UPDATED: The FDA challenges Genervon to release data from controversial ALS study

Steve Perrin

Yesterday, FierceBiotech reported how an expert review of a tiny study for Genervon's ALS drug GM604 raised serious questions about the data that were provided by the company, which has aroused a furious campaign by ALS patients to gain an accelerated FDA approval. Today, in a rare break from the agency's standard "no comment" approach to experimental drugs, the agency called on the biotech to come clean and publicly release the actual results.

"We call upon Genervon to release all the data from their recently completed trial in order to allow a more informed discussion of the trial findings among ALS stakeholders," the FDA, noting the ALS community's interest, says in its statement. "Such a release should include the pre-specified clinical outcome measures as assessed by change from baseline observations that were taken just prior to randomization to drug or placebo. Such data provide the strongest basis to assess for drug-related changes in efficacy and safety parameters."

That's a remarkable position for an agency that abides by strict rules when it comes to the way it handles data, leaving it to biotechs to handle the talking points. A spokesperson for the agency noted that they had seen the Perrin piece, but said that today's statement had been in the works "to address the ongoing questions we've received about that drug from many people, including patients, families, media, etc."

Genervon's tiny 12-person study, with four people assigned to a placebo arm, assessed the drug's performance on several biomarkers for the disease, which would not be sufficient to gain an accelerated approval. But it also assessed an impact on ALSFRS-R rates and forced vital capacity, or FVC, among the patients. Genervon has not publicly revealed the ALSFRS-R data, which should reflect a specific change from baseline in patient performance. It did discuss, with considerable fanfare, what the biotech claimed was a major improvement in the rate of decline for FVC compared to placebo as well as one remarkable case in which a compassionate use patient experienced a rebound from the disease.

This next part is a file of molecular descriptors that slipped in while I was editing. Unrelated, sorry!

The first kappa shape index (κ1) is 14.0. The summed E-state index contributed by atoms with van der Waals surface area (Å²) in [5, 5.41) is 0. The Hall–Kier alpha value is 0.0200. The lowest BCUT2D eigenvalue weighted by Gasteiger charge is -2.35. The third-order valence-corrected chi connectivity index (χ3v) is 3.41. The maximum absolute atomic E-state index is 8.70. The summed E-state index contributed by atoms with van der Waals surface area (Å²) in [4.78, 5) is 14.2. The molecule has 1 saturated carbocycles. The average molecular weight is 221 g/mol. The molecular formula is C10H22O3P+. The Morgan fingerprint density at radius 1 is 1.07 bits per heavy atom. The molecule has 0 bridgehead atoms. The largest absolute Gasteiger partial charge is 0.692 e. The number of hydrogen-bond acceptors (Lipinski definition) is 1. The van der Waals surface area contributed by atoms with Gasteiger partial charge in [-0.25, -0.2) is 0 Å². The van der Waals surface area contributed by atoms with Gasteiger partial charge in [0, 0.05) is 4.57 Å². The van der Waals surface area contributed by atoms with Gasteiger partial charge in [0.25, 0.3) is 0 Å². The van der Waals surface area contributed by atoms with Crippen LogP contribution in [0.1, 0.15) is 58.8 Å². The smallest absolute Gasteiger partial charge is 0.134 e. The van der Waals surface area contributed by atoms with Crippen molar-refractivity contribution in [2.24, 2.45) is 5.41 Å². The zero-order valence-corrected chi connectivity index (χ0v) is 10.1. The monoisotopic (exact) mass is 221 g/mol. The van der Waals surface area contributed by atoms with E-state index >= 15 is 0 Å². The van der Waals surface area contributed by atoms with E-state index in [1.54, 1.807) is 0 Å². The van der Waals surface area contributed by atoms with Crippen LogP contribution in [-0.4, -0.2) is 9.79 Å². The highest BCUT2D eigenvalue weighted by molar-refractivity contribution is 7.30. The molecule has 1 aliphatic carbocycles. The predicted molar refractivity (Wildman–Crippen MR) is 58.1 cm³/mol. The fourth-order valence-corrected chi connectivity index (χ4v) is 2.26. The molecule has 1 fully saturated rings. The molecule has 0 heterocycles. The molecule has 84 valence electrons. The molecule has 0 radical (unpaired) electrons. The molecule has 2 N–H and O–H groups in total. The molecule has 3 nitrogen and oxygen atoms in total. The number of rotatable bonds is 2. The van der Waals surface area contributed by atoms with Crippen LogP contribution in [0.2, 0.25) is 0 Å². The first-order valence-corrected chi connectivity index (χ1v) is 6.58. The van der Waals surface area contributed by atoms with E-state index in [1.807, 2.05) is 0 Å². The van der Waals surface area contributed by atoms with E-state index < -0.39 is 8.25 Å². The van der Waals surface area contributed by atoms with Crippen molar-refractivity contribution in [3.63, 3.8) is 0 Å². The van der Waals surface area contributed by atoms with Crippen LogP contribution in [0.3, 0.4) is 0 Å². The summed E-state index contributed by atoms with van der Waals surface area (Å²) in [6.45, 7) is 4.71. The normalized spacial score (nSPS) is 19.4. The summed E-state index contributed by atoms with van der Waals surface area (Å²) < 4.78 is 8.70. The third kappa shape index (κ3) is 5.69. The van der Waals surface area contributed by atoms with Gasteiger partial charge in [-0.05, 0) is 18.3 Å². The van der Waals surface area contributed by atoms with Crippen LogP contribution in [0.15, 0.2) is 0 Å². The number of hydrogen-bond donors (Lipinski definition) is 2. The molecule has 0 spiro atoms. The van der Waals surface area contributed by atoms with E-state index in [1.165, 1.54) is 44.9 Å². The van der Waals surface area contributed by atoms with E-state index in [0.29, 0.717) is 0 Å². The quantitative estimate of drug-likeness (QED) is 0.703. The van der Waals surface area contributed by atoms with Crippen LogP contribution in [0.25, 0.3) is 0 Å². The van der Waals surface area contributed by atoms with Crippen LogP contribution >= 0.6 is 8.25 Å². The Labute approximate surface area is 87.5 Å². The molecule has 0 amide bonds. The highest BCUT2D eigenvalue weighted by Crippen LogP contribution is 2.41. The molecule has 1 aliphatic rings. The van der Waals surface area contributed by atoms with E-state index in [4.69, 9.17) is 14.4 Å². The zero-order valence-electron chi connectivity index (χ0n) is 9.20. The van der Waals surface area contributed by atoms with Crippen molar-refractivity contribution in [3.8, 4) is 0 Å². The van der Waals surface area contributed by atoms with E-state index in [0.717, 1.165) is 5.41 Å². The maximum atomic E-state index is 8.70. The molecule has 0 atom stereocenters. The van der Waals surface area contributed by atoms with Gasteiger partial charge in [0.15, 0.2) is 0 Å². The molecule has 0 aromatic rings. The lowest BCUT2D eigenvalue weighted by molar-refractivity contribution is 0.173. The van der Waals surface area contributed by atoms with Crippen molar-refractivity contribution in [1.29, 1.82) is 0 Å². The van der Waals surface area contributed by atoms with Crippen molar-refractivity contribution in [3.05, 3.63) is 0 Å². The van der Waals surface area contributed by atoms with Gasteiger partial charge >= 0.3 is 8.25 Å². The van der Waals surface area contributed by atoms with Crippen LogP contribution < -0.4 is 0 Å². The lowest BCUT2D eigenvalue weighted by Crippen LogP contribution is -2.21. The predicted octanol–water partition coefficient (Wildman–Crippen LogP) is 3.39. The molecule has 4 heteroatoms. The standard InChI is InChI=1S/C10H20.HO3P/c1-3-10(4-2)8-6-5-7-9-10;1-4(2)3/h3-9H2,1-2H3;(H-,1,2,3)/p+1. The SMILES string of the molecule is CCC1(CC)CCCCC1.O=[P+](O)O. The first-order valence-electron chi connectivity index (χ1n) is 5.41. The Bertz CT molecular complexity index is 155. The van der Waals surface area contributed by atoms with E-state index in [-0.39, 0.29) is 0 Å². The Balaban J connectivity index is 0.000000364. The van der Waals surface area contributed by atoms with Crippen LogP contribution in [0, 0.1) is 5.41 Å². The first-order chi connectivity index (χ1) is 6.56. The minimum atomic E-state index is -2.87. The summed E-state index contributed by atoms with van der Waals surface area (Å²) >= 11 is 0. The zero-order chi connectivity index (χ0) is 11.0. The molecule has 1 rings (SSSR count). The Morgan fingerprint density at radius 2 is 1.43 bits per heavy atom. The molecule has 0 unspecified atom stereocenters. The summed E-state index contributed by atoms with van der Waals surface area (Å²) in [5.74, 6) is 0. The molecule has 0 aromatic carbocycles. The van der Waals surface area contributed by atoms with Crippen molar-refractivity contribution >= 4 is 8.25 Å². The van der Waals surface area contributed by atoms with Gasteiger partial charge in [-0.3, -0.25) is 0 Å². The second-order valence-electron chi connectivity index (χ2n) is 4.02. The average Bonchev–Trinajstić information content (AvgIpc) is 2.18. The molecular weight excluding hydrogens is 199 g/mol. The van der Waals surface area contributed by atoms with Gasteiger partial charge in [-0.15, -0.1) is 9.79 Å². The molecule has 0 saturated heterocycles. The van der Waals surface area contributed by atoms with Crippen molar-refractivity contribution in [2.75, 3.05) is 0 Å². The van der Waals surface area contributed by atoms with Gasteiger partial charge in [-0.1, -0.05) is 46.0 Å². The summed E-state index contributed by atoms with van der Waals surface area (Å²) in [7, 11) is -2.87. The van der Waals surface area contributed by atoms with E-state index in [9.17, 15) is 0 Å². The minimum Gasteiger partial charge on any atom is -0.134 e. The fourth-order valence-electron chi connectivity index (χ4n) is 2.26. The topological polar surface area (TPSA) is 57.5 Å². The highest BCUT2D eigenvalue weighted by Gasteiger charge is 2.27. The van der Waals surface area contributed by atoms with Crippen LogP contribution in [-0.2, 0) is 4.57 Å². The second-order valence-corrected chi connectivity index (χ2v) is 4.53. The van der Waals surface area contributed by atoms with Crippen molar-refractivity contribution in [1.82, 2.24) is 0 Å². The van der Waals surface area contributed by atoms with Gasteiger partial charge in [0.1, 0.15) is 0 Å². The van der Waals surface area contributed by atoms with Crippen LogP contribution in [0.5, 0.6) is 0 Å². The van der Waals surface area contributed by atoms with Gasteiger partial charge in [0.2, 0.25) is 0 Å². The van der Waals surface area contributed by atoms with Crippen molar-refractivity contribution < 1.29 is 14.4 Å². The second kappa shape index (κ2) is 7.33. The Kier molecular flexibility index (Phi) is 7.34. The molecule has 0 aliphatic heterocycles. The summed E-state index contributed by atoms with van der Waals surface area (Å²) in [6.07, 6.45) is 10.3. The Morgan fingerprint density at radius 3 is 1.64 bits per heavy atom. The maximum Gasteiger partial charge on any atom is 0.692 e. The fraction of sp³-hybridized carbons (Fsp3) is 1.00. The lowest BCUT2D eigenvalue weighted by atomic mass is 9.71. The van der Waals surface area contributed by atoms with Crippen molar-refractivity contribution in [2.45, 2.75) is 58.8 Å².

Reviewing the FVC data, Steve Perrin, president and chief scientific officer of the ALS Therapy Development Institute and an early skeptic of this drug, says the data didn't hold up on a review of a public database including hundreds of ALS patient experiences that could be used as a comparison measure. In that comparison, Genervon's drug arm actually performed slightly worse than the database average. There was no big improvement for patients taking GM604, says Perrin, raising questions about the way in which the data were collected, the patients were screened and selected for this study, and its importance to the ALS community.

"Based on the modeling demonstrated here from a very large patient cohort it does not appear plausible that the cohort of patients enrolled in the Genervon trial would represent a 'normal' cohort of ALS patients," Perrin noted. "Therefore based on the model I continue to be very skeptical that there is any way that GM604 could have provided any therapeutic benefit in this small of a trial with this short of an exposure."